Thursday, July 21, 2005
שנאת חינם : Infinite Hatred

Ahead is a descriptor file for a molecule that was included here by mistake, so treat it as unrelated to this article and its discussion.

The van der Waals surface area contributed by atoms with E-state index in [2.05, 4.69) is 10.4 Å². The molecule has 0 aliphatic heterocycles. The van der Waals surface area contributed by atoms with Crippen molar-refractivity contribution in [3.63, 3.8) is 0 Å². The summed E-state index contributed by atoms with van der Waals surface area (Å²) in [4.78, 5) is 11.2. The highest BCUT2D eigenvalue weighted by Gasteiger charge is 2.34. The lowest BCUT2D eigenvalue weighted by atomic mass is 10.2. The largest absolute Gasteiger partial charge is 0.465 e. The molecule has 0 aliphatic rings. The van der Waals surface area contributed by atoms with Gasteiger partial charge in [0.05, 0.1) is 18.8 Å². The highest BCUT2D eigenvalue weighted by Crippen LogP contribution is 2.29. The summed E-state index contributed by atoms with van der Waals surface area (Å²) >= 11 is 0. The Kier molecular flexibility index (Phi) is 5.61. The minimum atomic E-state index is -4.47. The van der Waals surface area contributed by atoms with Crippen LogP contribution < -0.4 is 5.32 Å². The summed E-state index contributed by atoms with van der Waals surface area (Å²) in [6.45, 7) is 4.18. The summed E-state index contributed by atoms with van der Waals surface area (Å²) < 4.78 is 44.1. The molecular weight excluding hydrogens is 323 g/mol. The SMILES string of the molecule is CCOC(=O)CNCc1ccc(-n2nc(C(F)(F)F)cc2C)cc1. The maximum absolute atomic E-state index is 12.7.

Its difficult for me to write about what's going on at the borders of Gaza right now. I have my own opinions on disengagement; but that is not what I wish to comment on here, because the civil discord emerging around this issue speaks to me of some of the darkest forces at work in Jewish history and some of the issues which pain me on the most personal of levels. To see Jews attacking, hating, or even killing other Jews (which has not yet happened, thank God, but may well be a possibility before all this is over) is to witness what I consider an abomination; an assault against the rightful workings of the world. We have enough people out there who want to slit our throats without wasting our time, energy, and talents slitting our own. I do not say this merely in relation to any particular political position; both right and left are guilty of rhetorical and even physical violence against their opponents. Altalena or the murder of Yitzhak Rabin, they are both expressions of the same horrendous phenomenon; Israeli writer Amos Oz spoke to it when he said that the Jewish people may be the world's foremost experts in self-destruction. One cannot watch the pictures coming out of the demonstration in Kfar Maimon, or see the image of settler leaders calling Ariel Sharon a dictator without conjuring up a terrible memory: that in the Great Revolt against Rome more Jews were killed by other Jews than by the Roman legions. It can be said that this was a long time ago; but for us, the destruction of the Temple was yesterday, and the Exodus from bondage both today and tomorrow. The Jewish people lives with its history more immediately than perhaps any other people on earth; it exists for us as the most primal and ferocious energy, both for good and for ill; and the forces unleashed yesterday may be unleashed tomorrow with results which can be glorious or terrible to contemplate. I can say only this: I am afraid, afraid for our country and afraid for our people; we have enemies enough without including ourselves in their ranks. The great rabbis were once asked why the Temple was destroyed, they replied: "because of sinat chinam"; infinite hatred, unbridled hatred. And they meant hatred between Jews. I hope all of us remember that in the coming days and weeks; it may save us all from a nightmare none of us desire or even desire to contemplate.